The tension forces in the cables are generated by a control algorithm consisting of two parts. The first part calculates the desired tension forces in three perpendicular directions using 3 PID controllers (1 for each direction). These three forces are then processed through a tension distribution algorithm in closed-form as described in . The haptic assistence consists of a push-back force field around fixd objects (like walls and stones in the area) that is scaled on the basis of time to collision, in the direction of the normal vector that is perpendicular to the colliding surface.
 T. Lam et al, “Haptic interface in UAV tele-operation using force-stifness feedback”, 2009, IEEE.Back to Projects
A collaboration between Dotx and researchers throughout the EU
The EU project TESTBED aims at developing innovative solutions for Smart Grids. Smart Grids are new methods of electricity distribution. The current way of electricty distribution consists, roughly speaking, of centralised electicity producers, and decentralised consumers of electricity. However, there is an ever increasing number of decentralised electricity generators, such as wind turbines, solar panels, etcetera. Furthermore, their electricty generation depends on the wheather. The traditional electricty supplier method: just make sure to meet the demand, is inefficient: if there is no demand, one has to get rid of the electricity. The idea of Smart Grids (Smart electricty distribution) is to allow (some of the) consumer appliances to adjust their demand based on the price of electricity. Smart Grids are not yet widespread. However, there are locations where these ideas are likely to be explored soon, such as islands with local electricity networks.
DotX is not likely to actively contribute to Smart Grid research, but instead, we will pick the brains of the researchers involved and try to 'steal' their ideas and convert them into commercial applications. Is that bad? No, this is what the EU and the researchers want us to do!
Stichting Leeuw asked DotX to develop an optimised version of their hunting-simulator. This simulator is a cable driven manipulator that is controlled by an operator. The operator ’teases’ prey animals to hunt the manipulator (with meat).
DotX has not only developed new optimized control software ‘on paper’, but also in the form of a game. One of the improvements is the application of ‘haptic feedback’. That means, in this case, that the joystick pushes back when the manipulator approaches an obstacel. The tension forces in the cables are generated by a control algorithm consisting of two parts. The first part calculates the desired tension forces in three perpendicular directions using 3 PID controllers (1 for each direction). These three forces are then processed through a tension distribution algorithm in closed-form as described in .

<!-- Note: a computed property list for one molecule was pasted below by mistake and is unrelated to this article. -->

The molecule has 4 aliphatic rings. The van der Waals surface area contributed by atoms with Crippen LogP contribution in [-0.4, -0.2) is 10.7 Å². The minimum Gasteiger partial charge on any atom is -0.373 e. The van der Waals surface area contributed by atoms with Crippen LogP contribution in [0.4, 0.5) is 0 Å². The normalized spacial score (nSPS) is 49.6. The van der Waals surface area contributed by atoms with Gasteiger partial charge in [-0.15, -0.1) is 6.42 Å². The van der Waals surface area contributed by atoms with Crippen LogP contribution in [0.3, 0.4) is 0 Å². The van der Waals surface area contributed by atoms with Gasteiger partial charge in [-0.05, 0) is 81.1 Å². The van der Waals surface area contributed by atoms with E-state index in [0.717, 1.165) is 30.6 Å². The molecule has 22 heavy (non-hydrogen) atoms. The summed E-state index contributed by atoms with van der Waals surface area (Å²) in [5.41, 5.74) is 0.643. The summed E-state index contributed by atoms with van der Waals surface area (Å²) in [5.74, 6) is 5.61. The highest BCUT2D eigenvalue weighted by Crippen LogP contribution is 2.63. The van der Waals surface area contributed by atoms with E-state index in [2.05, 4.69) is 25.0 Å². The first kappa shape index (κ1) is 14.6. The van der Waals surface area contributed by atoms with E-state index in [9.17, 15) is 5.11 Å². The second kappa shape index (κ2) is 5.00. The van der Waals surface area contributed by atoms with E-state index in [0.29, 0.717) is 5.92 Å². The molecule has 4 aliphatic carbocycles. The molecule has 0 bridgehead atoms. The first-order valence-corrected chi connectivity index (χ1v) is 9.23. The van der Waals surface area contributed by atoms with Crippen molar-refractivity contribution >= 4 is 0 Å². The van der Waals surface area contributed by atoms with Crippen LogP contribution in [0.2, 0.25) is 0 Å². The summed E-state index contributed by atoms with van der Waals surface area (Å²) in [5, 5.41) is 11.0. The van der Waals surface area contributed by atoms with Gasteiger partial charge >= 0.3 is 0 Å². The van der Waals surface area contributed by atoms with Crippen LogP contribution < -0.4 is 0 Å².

The haptic assistance consists of a push-back force field around fixed objects (like walls and stones in the area) that is scaled on the basis of time to collision, in the direction of the normal vector that is perpendicular to the colliding surface.
 T. Lam et al, “Haptic interface in UAV tele-operation using force-stifness feedback”, 2009, IEEE.
The Camera Measurement System (CMS) is a high-resolution vision system built in coorperation with Tebulo (www.tebulo.com). CMS can accurately measure the 3D coordinates of both small and large objects.
The CMS system uses a laser (number 2) to project a line (3) on an object (here: the tennis ball). It then makes a photo with its camera (1).
The CMS software then detects the laser light projection points and computes the exact coordinates of these points. Subsequently, this information is processed further into relevant data. For instance, in case of a tennis ball, CMS can measure its diameter.
Applications of the CMS system include:
- The measurement of a steel coil’s centre of gravity location
- Determination of the amount of loose wraps on steel coils
- Telescoping (sizes)
- Strip thickness
- Strip profile
- Accuracy: +/- 0.5 mm
- Measurement distances from CMS to object: 0.01 – 5.00 m
- Software: coded in C++ Communication with external hardware: Ethernet and Profibus
A tailor made controller has been developed for the control of two pumpstations in the polder 'Waterlandse Boezem'. The controller had to satisfy complicated on/off requirements, and had to minimise pumping activity in the more expensive day-hours. A paper on this subject has been published, and can be downloaded in our Paper section. Movie on this subject:The movie shows iterations of the controller while finding the optimal pump settings to maintain the water level (lowest graph) within the limits (dashed lines). The upper graph shows the predicted "load" on the polder (i.e. the expected inflow of water in the next 24 hours).